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Will US Oil Take Over the World?

Is the continuing rise in oil production from unconventional sources in the US financially viable?
This article appeared in Vol. 16, No. 1 - 2019

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Will US Oil Take Over the World?

“In a major shift, the United States is set to produce more oil and liquids than Russia and Saudi Arabia combined by 2025.” This is the conclusion of a forecast by Rystad Energy, which states that, using its base case oil price scenario, US liquids production is forecast to surpass 24 MMbopd over the next six years.

  • Year-over-year change in production from key US tight oil regions. Source: EIA Drilling Productivity Report.

The US, Russia and Saudi Arabia have regularly swapped places in the list of top producers, but this would be the first time since 1970 that the US market share has been greater than the sum of the production of the other two. The scenario assumes that average oil prices stay above $50. This rise in production is, of course, driven by tight oil from major US shale basins such as the Permian in East Texas and New Mexico.

Other commentators, however, point to the high decline rate of tight oil wells, which means that more and more have to be drilled to keep up this production rate. Energy specialist Art Berman stated recently that only 33% of tight oil companies had positive cash flow in Q3 2018 and that capital expenses have exceeded cash from operations in almost every quarter for the last decade. While drilling costs have dropped significantly, tight oil still remains a marginal business, and several analysts have pointed out that US producers are finding it hard to generate cash-flow at present prices, as operators have to drill yet more wells to meet growth targets.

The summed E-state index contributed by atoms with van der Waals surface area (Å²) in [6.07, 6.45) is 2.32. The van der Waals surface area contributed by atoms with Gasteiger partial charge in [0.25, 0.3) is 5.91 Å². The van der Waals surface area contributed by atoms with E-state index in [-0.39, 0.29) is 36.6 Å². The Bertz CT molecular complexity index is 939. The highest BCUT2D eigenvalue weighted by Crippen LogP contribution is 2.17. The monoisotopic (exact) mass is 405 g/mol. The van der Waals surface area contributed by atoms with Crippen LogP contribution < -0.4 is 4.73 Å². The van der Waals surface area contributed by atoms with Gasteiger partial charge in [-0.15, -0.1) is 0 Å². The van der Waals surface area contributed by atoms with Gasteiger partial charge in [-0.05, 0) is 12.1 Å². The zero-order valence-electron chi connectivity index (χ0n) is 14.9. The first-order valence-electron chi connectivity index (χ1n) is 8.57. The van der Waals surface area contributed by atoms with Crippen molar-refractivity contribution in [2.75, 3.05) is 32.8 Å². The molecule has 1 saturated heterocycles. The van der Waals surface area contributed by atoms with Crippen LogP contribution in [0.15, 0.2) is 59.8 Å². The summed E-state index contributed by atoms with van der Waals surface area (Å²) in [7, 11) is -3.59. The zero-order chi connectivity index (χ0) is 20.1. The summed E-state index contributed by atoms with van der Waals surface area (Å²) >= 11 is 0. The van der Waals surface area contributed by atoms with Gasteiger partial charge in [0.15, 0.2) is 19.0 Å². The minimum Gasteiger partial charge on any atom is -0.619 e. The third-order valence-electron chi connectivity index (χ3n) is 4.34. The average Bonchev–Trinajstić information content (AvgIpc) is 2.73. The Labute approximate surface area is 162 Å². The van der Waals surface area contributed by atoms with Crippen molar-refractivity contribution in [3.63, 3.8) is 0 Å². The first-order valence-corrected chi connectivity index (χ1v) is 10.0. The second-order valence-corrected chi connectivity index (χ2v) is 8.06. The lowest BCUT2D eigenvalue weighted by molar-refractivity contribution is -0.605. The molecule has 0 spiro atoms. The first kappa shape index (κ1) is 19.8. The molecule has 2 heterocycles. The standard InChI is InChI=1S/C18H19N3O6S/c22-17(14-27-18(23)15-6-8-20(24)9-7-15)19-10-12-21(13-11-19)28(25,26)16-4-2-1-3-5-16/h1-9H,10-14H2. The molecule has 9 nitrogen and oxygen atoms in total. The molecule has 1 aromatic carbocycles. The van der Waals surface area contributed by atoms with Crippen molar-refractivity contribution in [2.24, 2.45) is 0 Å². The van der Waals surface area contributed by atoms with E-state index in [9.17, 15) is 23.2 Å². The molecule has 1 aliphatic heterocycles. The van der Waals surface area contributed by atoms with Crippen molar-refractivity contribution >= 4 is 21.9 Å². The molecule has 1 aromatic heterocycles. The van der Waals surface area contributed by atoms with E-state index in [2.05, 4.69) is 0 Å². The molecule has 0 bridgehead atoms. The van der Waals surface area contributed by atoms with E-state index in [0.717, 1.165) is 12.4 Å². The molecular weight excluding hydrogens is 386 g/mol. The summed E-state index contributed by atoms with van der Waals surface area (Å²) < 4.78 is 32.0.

In addition, an investigation by the Wall Street Journal in January suggests that “thousands of shale wells drilled in the last five years are pumping less oil and gas than their owners forecast to investors”. The journalists analysed 16,000 wells operated by 29 of the biggest producers and compared well productivity estimates made by shale oil companies to projections from third parties, based on public data performance. They found that two-thirds of projections made by companies between 2014 and 2017 in America’s four hottest drilling regions appeared to have been overly optimistic. Several companies, it should be added, disputed these findings, partly because few organisations actually disclose how they come to the figures in their forecasts. 

Rystad, however, believes that US shale oil production will continue to increase for some time to come, because about 70% of the economically recoverable resources in its base case oil price scenario have yet to be developed.

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